In March of 2017, over 300 tons of weapons were allegedly sent to the People’s Protection Units (YPG) in Northern Syria. Six diplomatic flights transported 43 tons of grenades on each flight from VMZ Military Plant, Bulgaria, to the Defense Ministry of Iraq. There are no contracts applied, however. On 28 March, 82 tons of cargo (AKM 7,62×39 mm and AG-7) were sent from Otopeni (Romania) to Erbil (Iraqi Kurdistan). The consignor was Romtechnica S.A., the consignee – again the Ministry of Defense in Baghdad. No contracts are provided for this flight either.

On 16 March 2016, yet another Silk Way diplomatic flight carried 40 tons of military cargo from Slovenia to Erbil: the exporter is ELDON S.R.O., Slovakia, the importer – Wide City Ltd. Co, Erbil, the final consignee – the government of Kurdistan.

Wide City Ltd. Co has three offices – in Limassol (Cyprus), Sofia (Bulgaria) and Erbil. The office of the Bulgarian company Techno Defence Ltd is at the address in Sofia. On the website of the company, the owner of Techno Defense Ltd Hair Al Ahmed Saleh claims that he has an office in Erbil and that his company manufactures Zagros weapons in Azerbaijan (K15 zagros, 9×19 mm and automatic K16 zagros). These types of Zagros weapons appeared in propaganda footage posted by the military wing of the Kurdish PKK party, which is designated as a terrorist organisation by Turkey. The President of Azerbaijan Ilham Aliev is also an ethnical Kurd.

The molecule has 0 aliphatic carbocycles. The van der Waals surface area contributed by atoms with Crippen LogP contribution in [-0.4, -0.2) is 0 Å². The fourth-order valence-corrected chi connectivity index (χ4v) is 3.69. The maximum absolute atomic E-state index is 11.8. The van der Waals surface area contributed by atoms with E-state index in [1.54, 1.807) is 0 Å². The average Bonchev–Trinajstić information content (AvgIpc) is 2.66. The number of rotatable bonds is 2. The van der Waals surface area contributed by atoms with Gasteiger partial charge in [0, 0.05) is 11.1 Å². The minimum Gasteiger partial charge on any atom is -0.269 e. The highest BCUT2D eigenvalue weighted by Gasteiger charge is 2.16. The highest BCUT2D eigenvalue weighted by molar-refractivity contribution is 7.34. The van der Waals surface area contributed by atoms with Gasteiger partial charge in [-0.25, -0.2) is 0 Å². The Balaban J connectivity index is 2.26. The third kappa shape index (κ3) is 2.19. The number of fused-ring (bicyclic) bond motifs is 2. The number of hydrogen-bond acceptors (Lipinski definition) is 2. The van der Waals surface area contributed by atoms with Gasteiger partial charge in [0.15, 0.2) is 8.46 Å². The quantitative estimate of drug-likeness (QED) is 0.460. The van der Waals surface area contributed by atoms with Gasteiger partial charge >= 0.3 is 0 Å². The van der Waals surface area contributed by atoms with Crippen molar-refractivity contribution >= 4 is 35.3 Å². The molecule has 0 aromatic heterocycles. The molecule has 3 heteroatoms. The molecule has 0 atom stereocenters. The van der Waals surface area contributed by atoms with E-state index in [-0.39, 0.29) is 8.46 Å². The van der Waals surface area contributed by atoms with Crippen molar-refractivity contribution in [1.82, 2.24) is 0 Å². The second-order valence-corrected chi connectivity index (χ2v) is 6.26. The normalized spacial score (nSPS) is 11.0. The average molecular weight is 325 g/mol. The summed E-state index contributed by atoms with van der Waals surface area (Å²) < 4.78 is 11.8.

Gaytandzhieva states that she reached out to all sides for questions and statements on her investigation but never received an answer or comment.